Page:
12 of the Strangest Buildings in the World

There are a lot of beautiful buildings in the world. There are just as many ugly ones. In between, you’ve got the mediocre, boring, or unoriginal, and then, in a realm all of their own, are the downright weird ones—the ones you have to see to believe.  

In this category, you find the properties that represent the whimsical side of the design and prove there is no idea too out there when it comes to constructing a building. Like their unusual facades, many of these structures also have unexpected histories and backgrounds that make their existence that much more alluring. Below are 12 examples of the strangest architecture in the world, including buildings  cut in half and upside down and others shaped like animals and objects.

Photo: Mac Gramlich/Getty Images


1/12

The Big Duck on Long Island, New York

Martin Maurer, a local duck farmer, originally commissioned a duck-shaped building to sell eggs, in in 1931. What he didn’t realize is that his store would soon serve as the inspiration for a whole new discipline in architecture.
The 10-ton building caught the attention of husband-and-wife architect duo Robert Venturi and Denise Scott Brown, who coined the term “duck architecture,” which was used to describe buildings that represent items or activities that happen within them. Not only does The Big Duck carry this honor, it’s also listed in the National Archives of Historic Places. 

Photo: Jeff Greenberg/Getty Images


2/12

Longaberger basket building in Newark, Ohio

A classic example of “duck architecture,” this building, sometimes called the Big Basket, used to be the headquarters for the The Longaberger Company, a basket manufacturer and distributor. The company moved in 2016 and the building was sold to Steve Coon, a developer in the state, who had plans to turn it into a luxury hotel, though now it’s back on the market for $6.5 million.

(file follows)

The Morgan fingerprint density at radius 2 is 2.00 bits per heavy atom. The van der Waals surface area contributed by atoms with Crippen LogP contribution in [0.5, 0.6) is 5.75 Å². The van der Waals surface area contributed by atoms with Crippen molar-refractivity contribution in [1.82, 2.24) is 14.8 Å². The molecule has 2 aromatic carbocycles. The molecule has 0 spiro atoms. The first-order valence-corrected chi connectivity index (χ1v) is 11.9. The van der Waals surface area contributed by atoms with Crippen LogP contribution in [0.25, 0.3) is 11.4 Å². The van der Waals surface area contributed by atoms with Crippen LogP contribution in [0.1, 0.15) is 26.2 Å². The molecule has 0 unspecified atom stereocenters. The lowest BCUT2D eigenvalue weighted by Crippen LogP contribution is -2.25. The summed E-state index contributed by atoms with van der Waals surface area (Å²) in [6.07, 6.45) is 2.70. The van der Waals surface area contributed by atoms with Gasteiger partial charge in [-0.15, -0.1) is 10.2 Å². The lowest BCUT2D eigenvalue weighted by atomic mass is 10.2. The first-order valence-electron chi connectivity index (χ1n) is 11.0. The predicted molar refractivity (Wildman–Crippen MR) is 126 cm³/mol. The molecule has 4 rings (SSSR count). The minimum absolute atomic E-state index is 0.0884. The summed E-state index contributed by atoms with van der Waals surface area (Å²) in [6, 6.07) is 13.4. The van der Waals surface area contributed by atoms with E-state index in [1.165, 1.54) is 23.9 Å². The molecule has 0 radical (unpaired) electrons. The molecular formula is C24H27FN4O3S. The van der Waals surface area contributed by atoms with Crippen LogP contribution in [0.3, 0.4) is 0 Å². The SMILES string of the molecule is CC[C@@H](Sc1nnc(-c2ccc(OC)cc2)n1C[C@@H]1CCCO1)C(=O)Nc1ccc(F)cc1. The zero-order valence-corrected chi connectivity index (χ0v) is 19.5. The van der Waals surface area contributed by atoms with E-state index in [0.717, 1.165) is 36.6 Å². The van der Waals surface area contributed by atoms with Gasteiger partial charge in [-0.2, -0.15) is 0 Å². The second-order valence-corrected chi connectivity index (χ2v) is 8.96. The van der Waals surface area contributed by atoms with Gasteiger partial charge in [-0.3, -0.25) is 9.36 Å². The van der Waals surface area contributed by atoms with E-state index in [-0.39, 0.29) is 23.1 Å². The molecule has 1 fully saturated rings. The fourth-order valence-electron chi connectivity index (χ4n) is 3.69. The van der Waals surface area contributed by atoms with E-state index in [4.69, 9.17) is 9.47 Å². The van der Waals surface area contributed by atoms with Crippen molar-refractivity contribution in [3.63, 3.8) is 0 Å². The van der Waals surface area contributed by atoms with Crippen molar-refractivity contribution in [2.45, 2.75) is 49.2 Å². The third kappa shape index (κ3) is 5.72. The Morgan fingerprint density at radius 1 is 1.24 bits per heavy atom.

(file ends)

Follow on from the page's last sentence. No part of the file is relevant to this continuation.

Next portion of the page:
Photo: Christopher Lee/Getty Images


3/12

Azerbaijan National Carpet Museum in Baku, Azerbaijan

If you guessed from the picture that something related to carpets takes place inside this Baku building, you’d be right. Home of the Azerbaijan National Carpet Museum, the institution displays the largest collection of Azerbaijani carpets, showcasing both historical and modern weaving techniques. The building was designed by Austrian architect Franz Janz and took six years to build.

Photo: M L Pearson/Alamy


4/12

Dog Bark Inn in Cottonwood, Idaho

Situated along highway 95, in Cottonwood, Idaho, this beagle-shaped building is actually a bed-and-breakfast. Guests enter the suite through a private, second-story patio that leads into the body of the pup. Once inside, a stairway takes you to the head of the dog where there is additional sleeping space and an alcove in the muzzle. 

Photo: Peter Probst/Getty Images


5/12

Crooked House in Sopot, Poland 

Though it may look like this commercial building is melting or caving in on itself, it’s architecturally sound. Built in 2004, the building was designed by architects Szotyńscy & Zaleski, who were inspired by Jan Szancer’s children’s book illustrations. Standing at 4,000 square feet, inside you’ll find shops, office space, restaurants, and the Polish version of the Hollywood Walk of Fame.

Photo: Alfredo Estrella/Getty Images